Breakthrough in knee replacement surgery - CBS News
The Future of Orthopedic Surgery
Dr. Steven Atchison with Specialists Hospital Shreveport speaks to WAFB's Phil Rainier about the MAKOplasty procedure and its future in Orthopedic Surgery. Check out Dr. Atchison's interview on WAFB.com
Surgery Helps Osteoarthritis Patients
Two long time friends go under the knife together. Check out the story at KTBS.com and watch the Healthline 3 interview with Dr. Steven Atchison and Dr. William Overdyke about MAKOplasty.
MAKOplasty® Partial Knee Resurfacing
The MAKOplasty® procedure is indicated for patients suffering from unicompartmental or bicompartmental knee disease. Therefore, a total knee replacement (for tricompartmental knee disease) is sometimes necessary if your surgeon discovers during surgery that your knee has more damage than originally seen in the pre-operative X-rays and CT scan.
Unlike Total Knee Replacement, MAKOplasty® is a resurfacing of the joint with much less bone being removed. Soft tissues and ligaments remain untouched which allows for an overall less invasive procedure. MAKOplasty® partial knee resurfacing is an innovative treatment option for adults living with early to mid-stage osteoarthritis in either the medial, patellofemoral - or both - compartments of the knee. It is powered by the RIO® Robotic Arm Interactive Orthopedic System, which allows for consistently reproducible precision in performing partial knee resurfacing.
Surgeons use RIO® to perform MAKOplasty® through a smaller incision than that required for traditional total knee replacement surgery. During the procedure, the diseased portion of the knee is resurfaced, sparing the patient’s healthy bone and surrounding tissue. An implant is then secured in the joint to allow the knee to move smoothly again.
MAKOplasty® partial knee resurfacing can:
- Facilitate optimal implant positioning to result in a more natural feeling knee following surgery
- Result in a more rapid recovery and shorter hospital stay than traditional knee replacement surgery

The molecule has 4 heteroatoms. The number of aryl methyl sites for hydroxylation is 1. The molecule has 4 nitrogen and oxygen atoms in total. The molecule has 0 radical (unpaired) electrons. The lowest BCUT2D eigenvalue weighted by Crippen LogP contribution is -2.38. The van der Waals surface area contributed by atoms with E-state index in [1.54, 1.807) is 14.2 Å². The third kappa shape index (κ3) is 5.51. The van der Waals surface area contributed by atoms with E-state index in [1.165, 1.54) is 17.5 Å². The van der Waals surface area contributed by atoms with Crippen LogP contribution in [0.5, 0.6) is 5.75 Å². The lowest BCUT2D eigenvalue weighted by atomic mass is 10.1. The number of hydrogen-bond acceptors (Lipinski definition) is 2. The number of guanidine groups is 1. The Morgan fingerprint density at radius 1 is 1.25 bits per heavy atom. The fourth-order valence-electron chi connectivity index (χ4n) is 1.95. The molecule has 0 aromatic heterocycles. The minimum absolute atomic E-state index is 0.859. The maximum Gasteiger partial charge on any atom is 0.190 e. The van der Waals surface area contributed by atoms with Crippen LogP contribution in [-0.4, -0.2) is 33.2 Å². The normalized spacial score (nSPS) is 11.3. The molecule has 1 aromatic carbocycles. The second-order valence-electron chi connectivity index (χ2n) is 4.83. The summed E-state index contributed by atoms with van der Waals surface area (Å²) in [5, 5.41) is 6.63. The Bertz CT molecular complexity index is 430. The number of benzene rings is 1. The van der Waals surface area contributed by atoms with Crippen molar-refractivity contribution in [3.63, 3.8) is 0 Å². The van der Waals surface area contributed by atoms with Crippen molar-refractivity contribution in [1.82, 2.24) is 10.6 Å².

- Be performed on an outpatient basis
- Promote a rapid relief from pain and return to daily activities
Individual results may vary. There are risks associated with any knee surgical procedure, including MAKOplasty®. Your doctor can explain these risks and help determine if MAKOplasty® is right for you.
To learn more and request a free DVD about MAKOplasty call 866-759-9679.
Click here to download the Patient Education Pamphlet (444 KB, PDF)
First “Robotic-Arm Assisted Joint Replacement” In the State
Performed by Dr. Steven Atchison at Specialists Hospital Shreveport
New Technology Can Help People with Osteoarthritis of the Knee Enjoy Quicker Recovery and More Natural Feeling after Surgery
Shreveport, LA – July 20, 2010 – “My knee was worn out. It was bone on bone with no relief from the pain,” says 52-year-old Billy Arrant, a Shreveport city employee, who tried just about everything to relieve his knee pain caused by osteoarthritis (OA). He considered having a total knee replacement procedure until his surgeon, Dr. Steven Atchison, presented him with a new surgical option that had never been performed in the state of Louisiana. It’s called MAKOplasty partial knee resurfacing, and it’s powered by a surgeon guided robotic arm. This technology enables increased precision in performing this minimally invasive procedure, which preserves bone, spares surrounding tissue and promotes quicker healing compared to total knee replacement.